Mark Rendell

Who’s Rumbling: Local MMA Fighters Lowdown

Ahead of tomorrow's event, we check in with the Yellowknife talent

After a much publicized wrangle with the NWT Liquor Licensing Board and some colourful comments from Minister Michael Miltenberger, Yellowknife’s Warrior Strong Fight League is holding its first event tomorrow. Here’s a quick intro to the local guys who will be dishing out the northern hospitality to a batch of southerners being flown up for the aptly named the “Red Tape Rumble.”

Grey Patino

It’s going to be the fifth fight for 22-year-old Grey Patino, whose record is split down the middle with two wins and two losses. The 5-8 145 lbs fighter was born on the Eastern Pacific island of Saipan and started Muay Thai at age 16 when he was living in the Philippines. He got into MMA when he moved to Canada in 2011 and has been training with the Warrior Strong Fight League since moving to Yellowknife in 2013. For the past four months the massage therapist  (he owns his own clinic in town) has been training six times a week “pretty much nonstop” with three of the other Warrior Strong fighters. “It’s great, we’re like family. Nothing brings you together like kicking each others’ asses.”  About a month ago he won a kickboxing fight in Fort St. John. “I feel confident coming off a win, so hopefully that momentum will keep on going.”

James Williams

James Williams is the most experienced MMA fighter of the lot, with six fights (three wins, three losses) to his name. The 23-year-old parks officer, originally from Inuvik, got into fighting as a scrappy defenseman playing Junior A hockey for the Summerside Western Capitals in P.E.I. It was while on that team that his coach, a retired pro boxer, started teaching him to fight: “He knew I was a tough fighter in the Junior Hockey world.” After his hockey career, he started learning Jiu Jitsu and began training for MMA fights. Along with a hockey fighter’s ability to take hits, Williams also brings his experience with Inuit sports to the ring. “My balance and flexibility is probably top notch because I grew up doing high kick, and I got strength from muskox push, arm pull, and other games that help you endure pain, like the knuckle hop.”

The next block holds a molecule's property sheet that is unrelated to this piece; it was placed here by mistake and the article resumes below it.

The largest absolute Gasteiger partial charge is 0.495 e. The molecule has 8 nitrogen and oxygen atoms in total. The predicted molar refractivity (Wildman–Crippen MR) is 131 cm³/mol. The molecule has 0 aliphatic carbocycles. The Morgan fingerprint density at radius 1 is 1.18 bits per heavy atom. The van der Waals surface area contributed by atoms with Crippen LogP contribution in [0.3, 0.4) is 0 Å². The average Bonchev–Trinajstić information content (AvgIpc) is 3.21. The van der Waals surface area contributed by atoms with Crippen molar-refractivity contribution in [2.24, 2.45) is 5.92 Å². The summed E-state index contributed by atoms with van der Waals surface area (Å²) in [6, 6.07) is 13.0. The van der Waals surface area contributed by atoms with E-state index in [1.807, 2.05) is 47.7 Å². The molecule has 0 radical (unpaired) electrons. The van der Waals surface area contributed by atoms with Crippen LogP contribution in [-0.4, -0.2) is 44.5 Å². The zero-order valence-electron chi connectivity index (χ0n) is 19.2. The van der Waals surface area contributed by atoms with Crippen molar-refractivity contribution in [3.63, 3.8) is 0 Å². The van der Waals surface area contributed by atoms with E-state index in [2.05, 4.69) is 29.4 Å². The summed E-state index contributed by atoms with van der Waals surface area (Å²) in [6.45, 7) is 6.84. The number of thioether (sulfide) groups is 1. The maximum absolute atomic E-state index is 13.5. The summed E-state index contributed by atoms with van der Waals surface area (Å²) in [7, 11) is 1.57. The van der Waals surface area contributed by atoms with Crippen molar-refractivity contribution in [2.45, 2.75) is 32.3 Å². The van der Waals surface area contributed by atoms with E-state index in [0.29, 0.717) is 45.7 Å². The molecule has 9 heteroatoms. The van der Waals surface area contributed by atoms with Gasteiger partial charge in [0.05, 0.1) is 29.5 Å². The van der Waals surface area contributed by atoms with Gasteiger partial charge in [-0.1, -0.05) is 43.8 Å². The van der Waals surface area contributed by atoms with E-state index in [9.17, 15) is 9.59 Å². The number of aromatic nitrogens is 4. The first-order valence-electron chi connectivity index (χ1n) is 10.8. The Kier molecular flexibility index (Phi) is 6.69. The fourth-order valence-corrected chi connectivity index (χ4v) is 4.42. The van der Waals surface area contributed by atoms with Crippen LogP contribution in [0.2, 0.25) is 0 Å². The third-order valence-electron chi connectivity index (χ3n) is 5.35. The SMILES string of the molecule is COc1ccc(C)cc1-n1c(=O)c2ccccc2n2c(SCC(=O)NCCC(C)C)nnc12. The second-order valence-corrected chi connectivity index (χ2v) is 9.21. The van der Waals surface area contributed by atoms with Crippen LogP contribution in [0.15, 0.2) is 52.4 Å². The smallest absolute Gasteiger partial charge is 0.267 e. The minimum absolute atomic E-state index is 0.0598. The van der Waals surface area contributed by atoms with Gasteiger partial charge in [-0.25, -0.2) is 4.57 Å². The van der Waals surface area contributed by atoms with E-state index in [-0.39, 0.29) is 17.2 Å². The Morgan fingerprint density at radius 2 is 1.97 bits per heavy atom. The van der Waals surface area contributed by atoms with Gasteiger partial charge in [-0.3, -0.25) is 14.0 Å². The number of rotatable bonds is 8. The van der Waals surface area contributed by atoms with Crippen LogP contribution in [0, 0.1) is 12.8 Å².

The Little Spartan

Jarrett Vornbrock

At 5-3 and 125 lbs, Jarret Vornbrock comes by his nickname “Little Spartan” honestly. But two wins into his career, one by arm bar and one a ‘rear naked choke,’ and no losses, the flyweight fighter isn’t someone to mess with. The 21-year-old Yellowknifer, who grew up on Finlayson and in Kam Lake, started kickboxing and wrestling in high school. He’s competed in several kickboxing tournaments and a Jiu Jitsu tournament, and in 2011 he won silver in the Kickboxing Nationals, though he admits there weren’t too many fighters there in his weight class. With his background in wrestling, his strength is in his ground game, something seen in his two MMA fights, both of which ended in submissions in the second round.

Mitch Arrow

It’s the first fight for Winnipegger Mitch Arrow, who’s been living in Yellowknife for four years. He grew up scrapping with his older brother (“He punched me out quite a bit”) and watching WWE, but didn’t start training in combat sports until he moved to Yellowknife. He began doing Taekwondo then moved to Arctic Combat Fitness where he’s focused on Muay Thai and Jiu Jitsu. He says he’s a fairly well-rounded fighter, but he’s most proficient at Muay Thai. The 5-10 carpenter apprentice usually walks around town at 215 lbs, but he’s shed 10 lbs over the past few months to make the 205-weight class. He’ll be going head to head with another first-time fighter, Steve Hudey of Winnipeg. Asked if he’s nervous about his first fight, he shrugs it off: “Mostly I’m excited.”

Devon Tordoff

Standing 6-3, Devon Tordoff is the tallest of the Yellowknife pack by a fair margin. The 25-year-old psychology student started Jiu Jitsu five years ago and has been doing MMA for two years. This will be his third fight. He won the first, which took place in Yellowknife in 2013, by decision after three rounds. But after injuring his pectoral tendon he wasn’t able to fight again until March of this year – a fight in Calgary that he lost, being “a bit rusty.” Now, after months of training – three kickboxing and Jiu Jitsu practices as well as a wrestling practice and two sparring sessions every week – he’s coming into this fight with confidence. “I’m not as nervous as I usually am. Though I’m not sure if that’s a good thing or a bad thing.”